Sparkle Schoolhouse
Sparkle Schoolhouse: Dry Gables Series, Introduction - Part 2

Sparkle Schoolhouse: Dry Gables Series, Introduction - Part 2

This is the second tutorial in our new Sparkle Schoolhouse Series!

This tutorial accompanies the “Dry Gables” Audio Book, specifically the second story in the Audio Book, “The Builders of Bonne Homme.”

Every tutorial uses the characters in the stories as tools to help you better understand your children, and trust your instincts as a parent.

First there’s a video — introducing Meredith, the Sparkle Schoolhouse Educator, along with the Schoolhouse Series. She’ll be unpacking the second story in the Audio Book.

And below the video there is a blog post with a concise review of the video material, plus things you can do to put these ideas to work in your own home!



Greetings, Sparklers!

In my first video, I gave you a window into what the Bauers, Herz family or Denkens might be looking for when we are still and when we consider what our children’s words, actions, emotions and behaviors are really telling us.

Bauers are saying:

“I need more autonomy and control.”

Just how do the members of our Bauer Family seek the autonomy and control that they need?

Great Uncle Johann (JB’s great uncle and our Blacksmith) finds his autonomy by defending those he loves and what he believes in.

His sister Marta (our Baker) finds her autonomy by keeping peace in the community.

Wilhelm (JB’s father and our carpenter) wanted a say in controlling the rules. He felt they needed reform.

A Bauer does not want to be controlled by others or by their environment.

The primary is expression that we might find in their words, actions, emotions and behaviors is: “Do not interfere with my boundaries.”

The emotion that often underlies their motivations or that they are avoiding feeling is Anger.

I find that if a child is angry or frustrated, he/she is telling me that what they need is to feel more control of the situation and that they want more choice. So, I might offer them some limited, guided choice while still giving the child the comfort that I still know what’s in his/her best interest. In these instances, I let the child know that he/she does have a voice in how we are going to get there together.

Here’s what you can do:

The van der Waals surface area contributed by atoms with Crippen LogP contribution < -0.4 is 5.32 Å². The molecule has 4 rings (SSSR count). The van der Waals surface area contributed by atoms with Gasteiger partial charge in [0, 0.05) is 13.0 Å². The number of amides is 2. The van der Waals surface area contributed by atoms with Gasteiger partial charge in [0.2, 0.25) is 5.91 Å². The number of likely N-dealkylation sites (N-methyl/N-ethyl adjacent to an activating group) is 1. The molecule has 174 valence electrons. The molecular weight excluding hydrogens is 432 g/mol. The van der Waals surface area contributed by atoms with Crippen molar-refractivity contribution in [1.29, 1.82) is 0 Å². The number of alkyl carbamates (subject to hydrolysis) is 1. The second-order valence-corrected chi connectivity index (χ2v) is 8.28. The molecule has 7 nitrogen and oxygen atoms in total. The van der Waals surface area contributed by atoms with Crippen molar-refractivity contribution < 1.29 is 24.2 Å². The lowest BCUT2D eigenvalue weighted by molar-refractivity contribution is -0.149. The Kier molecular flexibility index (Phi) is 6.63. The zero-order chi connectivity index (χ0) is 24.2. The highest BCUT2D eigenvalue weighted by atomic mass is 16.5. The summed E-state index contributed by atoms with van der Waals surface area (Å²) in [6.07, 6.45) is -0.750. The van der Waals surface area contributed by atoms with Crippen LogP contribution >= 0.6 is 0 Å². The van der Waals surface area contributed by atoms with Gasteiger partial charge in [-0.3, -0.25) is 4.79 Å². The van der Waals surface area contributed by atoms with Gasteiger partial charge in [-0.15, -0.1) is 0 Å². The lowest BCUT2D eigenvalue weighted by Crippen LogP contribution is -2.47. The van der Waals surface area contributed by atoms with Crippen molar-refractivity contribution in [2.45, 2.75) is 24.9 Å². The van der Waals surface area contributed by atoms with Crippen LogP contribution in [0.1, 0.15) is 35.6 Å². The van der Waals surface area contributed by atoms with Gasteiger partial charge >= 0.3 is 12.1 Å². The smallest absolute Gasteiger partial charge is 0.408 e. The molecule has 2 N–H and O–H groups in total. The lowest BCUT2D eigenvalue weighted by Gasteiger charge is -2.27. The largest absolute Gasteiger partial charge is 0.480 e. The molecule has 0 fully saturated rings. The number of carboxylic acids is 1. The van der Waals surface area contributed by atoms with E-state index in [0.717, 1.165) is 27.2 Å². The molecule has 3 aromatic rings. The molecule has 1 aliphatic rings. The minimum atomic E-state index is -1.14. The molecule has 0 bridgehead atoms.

*As you observe your child’s actions, emotions and words, be thinking if what he/she is really asking for is some choice and autonomy. If so, perhaps you can try giving your child some limited and guided choice to see if that helps to satisfy any tension you might feel with them.

*Pay attention to and make room for their anger and frustration.

*And please, please, please, remember to trust yourself and your instincts in guiding your children!

*Instead of wondering what needs to change or be fixed, ask rather, “What is my child showing me that she needs more of, and how can I do my best to give that to her?”


That’s my secret as a parent and in the classroom. I look at my students’ behavior, words and body language, and out of that, I try to zone in on what I think the child is calling out for. Then I trust and listen to myself and ask how I can most sincerely and authentically respond.

It works!

About the Author

Meredith Markow

Sparkle Schoolhouse Head of School

Meredith has been working with adults and children of all ages for the past 25 years as a Waldorf Teacher and Educational Consultant. She received a B.A. with a focus on child development and child psychology from the University of Michigan, in 1984, an M.A. Ed from Washington University in 1987, and her Waldorf Teaching Certificate from the Lehrerausbildung (Teacher Training) in Nurnberg, Germany in 1989. She was certified as a Living Inquiries Facilitator in 2014, and she completed her formal teaching certification with The Enneagram Institute in 2014. Her work in the classroom and with individuals and groups is designed to help people of all ages to drop self-limiting beliefs to live a more joyful and compassionate life.

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